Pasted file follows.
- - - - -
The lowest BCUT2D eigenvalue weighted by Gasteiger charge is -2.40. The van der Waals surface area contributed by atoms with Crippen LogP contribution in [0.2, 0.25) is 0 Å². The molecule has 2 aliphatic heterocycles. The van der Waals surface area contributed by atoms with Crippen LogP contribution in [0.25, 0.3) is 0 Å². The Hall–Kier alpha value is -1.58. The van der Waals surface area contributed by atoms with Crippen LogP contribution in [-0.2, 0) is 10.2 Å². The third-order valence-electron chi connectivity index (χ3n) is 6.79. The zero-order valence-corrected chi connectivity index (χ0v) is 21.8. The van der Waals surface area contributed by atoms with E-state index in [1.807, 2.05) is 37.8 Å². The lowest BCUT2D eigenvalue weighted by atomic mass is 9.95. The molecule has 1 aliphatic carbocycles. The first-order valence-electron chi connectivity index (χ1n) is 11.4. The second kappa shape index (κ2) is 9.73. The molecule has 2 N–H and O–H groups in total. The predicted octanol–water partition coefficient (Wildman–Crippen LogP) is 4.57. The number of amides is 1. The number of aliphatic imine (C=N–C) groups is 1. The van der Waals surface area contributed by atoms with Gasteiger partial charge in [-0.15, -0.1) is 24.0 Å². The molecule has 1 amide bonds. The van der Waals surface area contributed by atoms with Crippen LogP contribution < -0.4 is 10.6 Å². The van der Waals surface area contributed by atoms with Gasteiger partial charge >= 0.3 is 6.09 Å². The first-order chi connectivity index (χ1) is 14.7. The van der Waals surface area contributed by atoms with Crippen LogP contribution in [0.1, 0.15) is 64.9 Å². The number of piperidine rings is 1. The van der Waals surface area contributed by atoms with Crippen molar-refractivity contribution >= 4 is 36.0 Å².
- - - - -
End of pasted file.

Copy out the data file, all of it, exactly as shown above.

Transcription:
The lowest BCUT2D eigenvalue weighted by Gasteiger charge is -2.40. The van der Waals surface area contributed by atoms with Crippen LogP contribution in [0.2, 0.25) is 0 Å². The molecule has 2 aliphatic heterocycles. The van der Waals surface area contributed by atoms with Crippen LogP contribution in [0.25, 0.3) is 0 Å². The Hall–Kier alpha value is -1.58. The van der Waals surface area contributed by atoms with Crippen LogP contribution in [-0.2, 0) is 10.2 Å². The third-order valence-electron chi connectivity index (χ3n) is 6.79. The zero-order valence-corrected chi connectivity index (χ0v) is 21.8. The van der Waals surface area contributed by atoms with E-state index in [1.807, 2.05) is 37.8 Å². The lowest BCUT2D eigenvalue weighted by atomic mass is 9.95. The molecule has 1 aliphatic carbocycles. The first-order valence-electron chi connectivity index (χ1n) is 11.4. The second kappa shape index (κ2) is 9.73. The molecule has 2 N–H and O–H groups in total. The predicted octanol–water partition coefficient (Wildman–Crippen LogP) is 4.57. The number of amides is 1. The number of aliphatic imine (C=N–C) groups is 1. The van der Waals surface area contributed by atoms with Gasteiger partial charge in [-0.15, -0.1) is 24.0 Å². The molecule has 1 amide bonds. The van der Waals surface area contributed by atoms with Crippen LogP contribution < -0.4 is 10.6 Å². The van der Waals surface area contributed by atoms with Gasteiger partial charge >= 0.3 is 6.09 Å². The first-order chi connectivity index (χ1) is 14.7. The van der Waals surface area contributed by atoms with Crippen LogP contribution in [0.1, 0.15) is 64.9 Å². The number of piperidine rings is 1. The van der Waals surface area contributed by atoms with Crippen molar-refractivity contribution >= 4 is 36.0 Å².